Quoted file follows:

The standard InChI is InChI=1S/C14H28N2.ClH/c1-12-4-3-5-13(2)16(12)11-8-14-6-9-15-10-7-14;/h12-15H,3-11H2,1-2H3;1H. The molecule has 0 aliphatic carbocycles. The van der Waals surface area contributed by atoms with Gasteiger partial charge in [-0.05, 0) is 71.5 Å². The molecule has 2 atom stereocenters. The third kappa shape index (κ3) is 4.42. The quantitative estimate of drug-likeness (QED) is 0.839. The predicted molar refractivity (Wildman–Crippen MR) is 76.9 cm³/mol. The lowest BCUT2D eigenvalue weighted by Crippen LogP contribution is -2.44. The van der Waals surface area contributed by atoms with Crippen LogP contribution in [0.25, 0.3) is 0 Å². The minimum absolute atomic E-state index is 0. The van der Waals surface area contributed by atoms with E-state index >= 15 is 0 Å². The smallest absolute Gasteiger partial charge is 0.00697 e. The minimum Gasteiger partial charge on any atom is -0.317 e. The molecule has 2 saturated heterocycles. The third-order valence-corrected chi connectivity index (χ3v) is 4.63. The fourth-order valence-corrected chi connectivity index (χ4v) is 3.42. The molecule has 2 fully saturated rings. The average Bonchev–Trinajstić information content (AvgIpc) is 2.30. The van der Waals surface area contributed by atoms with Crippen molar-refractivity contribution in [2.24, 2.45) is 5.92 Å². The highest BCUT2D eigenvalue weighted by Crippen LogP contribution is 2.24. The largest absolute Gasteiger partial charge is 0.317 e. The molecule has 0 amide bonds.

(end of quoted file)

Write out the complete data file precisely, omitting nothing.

The standard InChI is InChI=1S/C14H28N2.ClH/c1-12-4-3-5-13(2)16(12)11-8-14-6-9-15-10-7-14;/h12-15H,3-11H2,1-2H3;1H. The molecule has 0 aliphatic carbocycles. The van der Waals surface area contributed by atoms with Gasteiger partial charge in [-0.05, 0) is 71.5 Å². The molecule has 2 atom stereocenters. The third kappa shape index (κ3) is 4.42. The quantitative estimate of drug-likeness (QED) is 0.839. The predicted molar refractivity (Wildman–Crippen MR) is 76.9 cm³/mol. The lowest BCUT2D eigenvalue weighted by Crippen LogP contribution is -2.44. The van der Waals surface area contributed by atoms with Crippen LogP contribution in [0.25, 0.3) is 0 Å². The minimum absolute atomic E-state index is 0. The van der Waals surface area contributed by atoms with E-state index >= 15 is 0 Å². The smallest absolute Gasteiger partial charge is 0.00697 e. The minimum Gasteiger partial charge on any atom is -0.317 e. The molecule has 2 saturated heterocycles. The third-order valence-corrected chi connectivity index (χ3v) is 4.63. The fourth-order valence-corrected chi connectivity index (χ4v) is 3.42. The molecule has 2 fully saturated rings. The average Bonchev–Trinajstić information content (AvgIpc) is 2.30. The van der Waals surface area contributed by atoms with Crippen molar-refractivity contribution in [2.24, 2.45) is 5.92 Å². The highest BCUT2D eigenvalue weighted by Crippen LogP contribution is 2.24. The largest absolute Gasteiger partial charge is 0.317 e. The molecule has 0 amide bonds.